Trump warns of toughest week ahead as global toll tops 65,000
US President Donald Trump has warned Americans to brace for a “very horrendous” number of coronavirus deaths in the coming days, ahead of a rare speech by Queen Elizabeth II on Sunday night aimed at rallying hard-hit Britain.
Global deaths from the COVID-19 pandemic stood at 64,849 on Sunday, with Europe continuing to bear the brunt of the virus which has left roughly half the planet confined at home.
There are 1,204,782 confirmed cases across the globe since the virus first emerged in China late last year, according to a Johns Hopkins University tally.
There was, however, some encouraging news from Europe over the weekend.
Spain saw its third consecutive daily decline in the number of people dying from the pandemic as the country recorded 674 deaths on Sunday.
The health ministry said the number, the lowest in 10 days, brought total deaths to 12,418 since the pandemic hit Spain.
Worst-hit Italy also reported a decline in deaths at 681, bringing the total to 15,632. It was the lowest daily rise since March 23. The number of intensive care virus cases dropped for the first time.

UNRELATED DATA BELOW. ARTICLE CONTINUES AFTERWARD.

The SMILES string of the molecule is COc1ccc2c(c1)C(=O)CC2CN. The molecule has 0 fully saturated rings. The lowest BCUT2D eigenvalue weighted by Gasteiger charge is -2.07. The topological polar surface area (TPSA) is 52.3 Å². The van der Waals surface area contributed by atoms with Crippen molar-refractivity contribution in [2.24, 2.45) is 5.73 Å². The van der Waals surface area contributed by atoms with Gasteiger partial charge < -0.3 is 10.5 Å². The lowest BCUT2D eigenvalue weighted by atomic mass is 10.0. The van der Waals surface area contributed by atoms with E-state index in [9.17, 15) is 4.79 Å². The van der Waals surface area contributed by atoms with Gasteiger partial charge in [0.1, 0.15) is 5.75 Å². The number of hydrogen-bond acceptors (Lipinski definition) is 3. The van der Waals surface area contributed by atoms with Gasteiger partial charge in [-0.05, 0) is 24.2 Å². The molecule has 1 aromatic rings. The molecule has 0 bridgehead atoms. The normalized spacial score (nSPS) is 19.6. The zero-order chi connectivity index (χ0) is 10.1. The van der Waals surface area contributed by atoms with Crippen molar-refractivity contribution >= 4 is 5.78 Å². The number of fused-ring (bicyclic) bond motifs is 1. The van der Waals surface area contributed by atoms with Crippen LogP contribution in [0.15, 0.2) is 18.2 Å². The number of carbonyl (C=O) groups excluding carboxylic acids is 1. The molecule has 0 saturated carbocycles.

In the US, Trump said the country was entering “a time that’s going to be very horrendous” with “some really bad numbers.”
“This will probably be the toughest week,” he said at the White House. “There will be a lot of deaths.”
At the same time, the president stressed the US, where infections have surpassed 300,000, cannot remain shut down forever.
“Mitigation does work but again, we’re not going to destroy our country,” he said.
New York state, the US epicenter, saw a record 630 deaths in a single day and Governor Andrew Cuomo warned the worst was yet to come. The state has recorded a total of 3,565 deaths.
Queen Elizabeth II was last night set to make a rare, “deeply personal” speech on Sunday to urge people to rise to the challenge posed by the coronavirus, and personally thank frontline healthcare workers.
Outdoor exercise in the UK could be banned if people ignore the rules on staying at home and social distancing, the country’s health secretary has warned.
At the Vatican, Pope Francis livestreamed his Palm Sunday Mass. St. Peter’s Square is usually packed by Catholic faithful for the occasion, but this year, it will be empty because of coronavirus.
Several Western countries including the US, Germany and France have in recent days encouraged the use of masks in public despite earlier saying that only carers needed to cover their faces.
The advice came after some studies suggested the virus can be spread through speaking and breathing, not just coughing and sneezing.
The World Health Organization is reviewing its guidance but has said it worries that masks could give “a false sense of security,” leading people to be more casual about hand washing and social distancing. -AFP